By Rebecca Mayo, J.D.
A court found that CMS’s methodology in applying the budget neutrality adjustment to site neutral long-term care hospital stays is a reasonable interpretation of the applicable statutes and regulations.
In a memorandum opinion a court found that CMS was reasonable in its determination that the budget neutrality adjustment (BNA) for site neutral payments is an appropriate adjustment that maintains budget neutrality within long-term care hospital (LTCH) prospective payment systems (PPS). The court noted that CMS had articulated its reasoning for its view and the calculation as applied by CMS maintains budget neutrality as required by congressional mandate (New Lifecare Hospitals of Chester County LLC v. Azar, September 30, 2019, Sullivan, E.).
Budget neutrality adjustment. High cost outlier (HCO) payments are available to some hospitals to offset extremely high costs that hospitals may incur in both inpatient and LTCHs. However, these payments cannot be projected to increase the overall Medicare payment obligations of the federal government. To account for the HCO payments, CMS reduces the Inpatient Prospective Payment System (IPPS) and LTCH payment rates by prospectively estimating the proportion of outlier payments and then prospectively reducing those rates to account for the outlier payments. This is known as the BNA.
To deter LTCHs from admitting patients who instead could be safely and efficiently treated in a lower-cost setting, Congress established a "site neutral" to be used for such patients under a dual-rate structure. Under this structure, a LTCH is only reimbursed at the standard Federal rate if the patient spent at least 3 days in a hospital’s intensive care unit immediately preceding the LTCH care, or received at least 96 hours of respiratory ventilation services during the LTCH stay. If these criteria are not met, the LTCH receives the site neutral rate, which is defined as the lower of the IPPS comparable per diem amount including any applicable outlier payments or 100 percent of the estimated cost for the services involved. After the site neutral rate is calculated, CMS makes certain adjustments including an adjustment to account for outlier payments made to site neutral cases in the LTCH PPS. A group of over 100 LTCHs challenged this calculation, asserting that accounting for outlier payments in the calculation of the base rate and then again after that rate is calculated is duplicative.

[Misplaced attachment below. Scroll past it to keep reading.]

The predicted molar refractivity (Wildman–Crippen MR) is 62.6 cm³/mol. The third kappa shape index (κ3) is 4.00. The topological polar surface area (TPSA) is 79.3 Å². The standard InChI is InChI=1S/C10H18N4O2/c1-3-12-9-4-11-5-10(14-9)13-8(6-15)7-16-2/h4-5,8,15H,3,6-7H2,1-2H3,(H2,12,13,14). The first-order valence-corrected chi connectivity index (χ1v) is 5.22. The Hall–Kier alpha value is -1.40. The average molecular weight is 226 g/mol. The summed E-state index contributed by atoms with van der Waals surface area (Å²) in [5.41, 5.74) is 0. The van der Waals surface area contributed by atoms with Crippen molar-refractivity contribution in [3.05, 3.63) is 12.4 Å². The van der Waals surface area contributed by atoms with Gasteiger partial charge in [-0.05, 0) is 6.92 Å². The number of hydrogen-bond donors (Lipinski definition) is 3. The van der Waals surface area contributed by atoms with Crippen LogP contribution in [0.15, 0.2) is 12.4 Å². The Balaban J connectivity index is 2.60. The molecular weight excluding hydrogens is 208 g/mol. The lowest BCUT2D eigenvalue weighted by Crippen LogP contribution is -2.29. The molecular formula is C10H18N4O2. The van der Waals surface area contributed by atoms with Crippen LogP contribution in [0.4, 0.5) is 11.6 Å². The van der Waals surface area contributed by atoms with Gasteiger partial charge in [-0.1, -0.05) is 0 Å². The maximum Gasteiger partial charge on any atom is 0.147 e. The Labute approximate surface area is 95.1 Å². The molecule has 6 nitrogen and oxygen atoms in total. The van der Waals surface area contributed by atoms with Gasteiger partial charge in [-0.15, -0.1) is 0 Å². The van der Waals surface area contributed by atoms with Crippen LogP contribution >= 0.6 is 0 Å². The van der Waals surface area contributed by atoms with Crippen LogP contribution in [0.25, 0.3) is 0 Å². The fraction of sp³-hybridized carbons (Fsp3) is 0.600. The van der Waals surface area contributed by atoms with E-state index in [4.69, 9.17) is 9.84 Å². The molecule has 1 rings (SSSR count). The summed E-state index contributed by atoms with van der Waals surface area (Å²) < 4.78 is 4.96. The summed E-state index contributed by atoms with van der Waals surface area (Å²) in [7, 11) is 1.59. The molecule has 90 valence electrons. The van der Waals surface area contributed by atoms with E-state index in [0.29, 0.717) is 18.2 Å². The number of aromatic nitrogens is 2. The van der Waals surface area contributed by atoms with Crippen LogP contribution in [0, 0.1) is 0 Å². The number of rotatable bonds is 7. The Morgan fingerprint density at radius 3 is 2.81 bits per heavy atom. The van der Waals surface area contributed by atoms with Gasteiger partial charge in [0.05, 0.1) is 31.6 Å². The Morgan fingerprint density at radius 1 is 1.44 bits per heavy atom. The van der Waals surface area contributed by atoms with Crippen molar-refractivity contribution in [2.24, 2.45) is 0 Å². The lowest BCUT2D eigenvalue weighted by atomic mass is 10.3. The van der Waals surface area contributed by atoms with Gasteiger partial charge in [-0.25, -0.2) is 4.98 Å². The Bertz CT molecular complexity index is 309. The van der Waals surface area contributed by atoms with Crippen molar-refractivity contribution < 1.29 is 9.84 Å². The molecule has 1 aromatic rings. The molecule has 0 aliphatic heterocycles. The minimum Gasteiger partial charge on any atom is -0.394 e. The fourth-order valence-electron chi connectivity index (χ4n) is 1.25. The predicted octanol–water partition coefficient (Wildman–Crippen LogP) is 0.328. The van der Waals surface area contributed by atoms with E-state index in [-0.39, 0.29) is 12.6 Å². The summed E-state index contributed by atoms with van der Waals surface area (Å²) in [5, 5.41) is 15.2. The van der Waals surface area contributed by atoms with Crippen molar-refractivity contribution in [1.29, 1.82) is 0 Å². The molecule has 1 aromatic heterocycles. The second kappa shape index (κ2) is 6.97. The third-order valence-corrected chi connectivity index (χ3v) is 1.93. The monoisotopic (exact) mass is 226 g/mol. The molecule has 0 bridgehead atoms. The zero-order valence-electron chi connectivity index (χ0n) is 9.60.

Notice and comment. The LTCHs challenged the validity of the rule establishing the methodology for applying the BNA to the LTCH site neutral payment rate by alleging that the Secretary failed to adequately respond to comments during the rulemaking process. The court noted that for each year that the rule was applied since 2016, commenters raised the same concerns about the application of the BNA and every year CMS provided a detailed explanation for why it chose to apply the BNA to site neutral LTCH cases. For 2019, CMS did not provide a detailed explanation but did expressly refer to substantive responses from previous years and incorporated the reasons outlined in previous responses. The court found the acknowledgement and consideration of the comments reasonable as CMS identified the major issues raised and stated the main reasons for its decisions.
Reasonable interpretation. The regulation at issue requires the Secretary to calculate the site neutral payment using the IPPS standardized amount the IPPS Federal rate, both of which incorporate the IPPS BNA. What is not clear from the statute is whether the BNA should be applied to the site neutral payment rate after the rate is determined. CMS asserts that to maintain budget neutrality within LTCH PPS, it is not sufficient to merely rely on adjustments incorporated into certain of the inputs for the calculation of the site neutral payment rate which account only for outliers in IPPS hospitals. The solution then is to adjust for outlier payments in the LTCH PPS by adjusting the site neutral payment rate itself. Without this adjustment, aggregate LTCH PPS payments would increase to a level that disrupts budget neutrality which would violate the congressional mandate to maintain budget neutrality.
Further, the court noted that Congress was aware of how CMS had implemented the IPPS comparable per diem amount in the short stay outlier context and chose to use the same term to define the site neutral payment rate. Therefore, Congress presumably understood that CMS would budget neutralize the high cost outlier payments for site neutral cases, as it had been doing for years in other cases. Therefore, the court concluded that the Secretary reasonably determined that the BNA for site neutral payments is an appropriate adjustment that maintains budget neutrality within LTCH PPS.
This case is No. 1:19-cv-00705-EGS.
Attorneys: Jason M. Healy (Law Office of Jason M. Healy, PLLC) for New Lifecare Hospitals of Chester County LLC d/b/a Lifecare Hospitals of Chester County, New Lifecare Hospitals of Dayton LLC d/b/a Lifecare Hospitals of Dayton and New Nextcare Specialty Hospital of Denver LLC d/b/a Colorado Acute Long Term Hospital. Joshua M. Kolsky, U.S. Attorney's Office, for Alex M. Azar, II.
Companies: New Lifecare Hospitals of Chester County LLC d/b/a Lifecare Hospitals of Chester County; New Lifecare Hospitals of Dayton LLC d/b/a Lifecare Hospitals of Dayton; New Nextcare Specialty Hospital of Denver LLC d/b/a Colorado Acute Long Term Hospital
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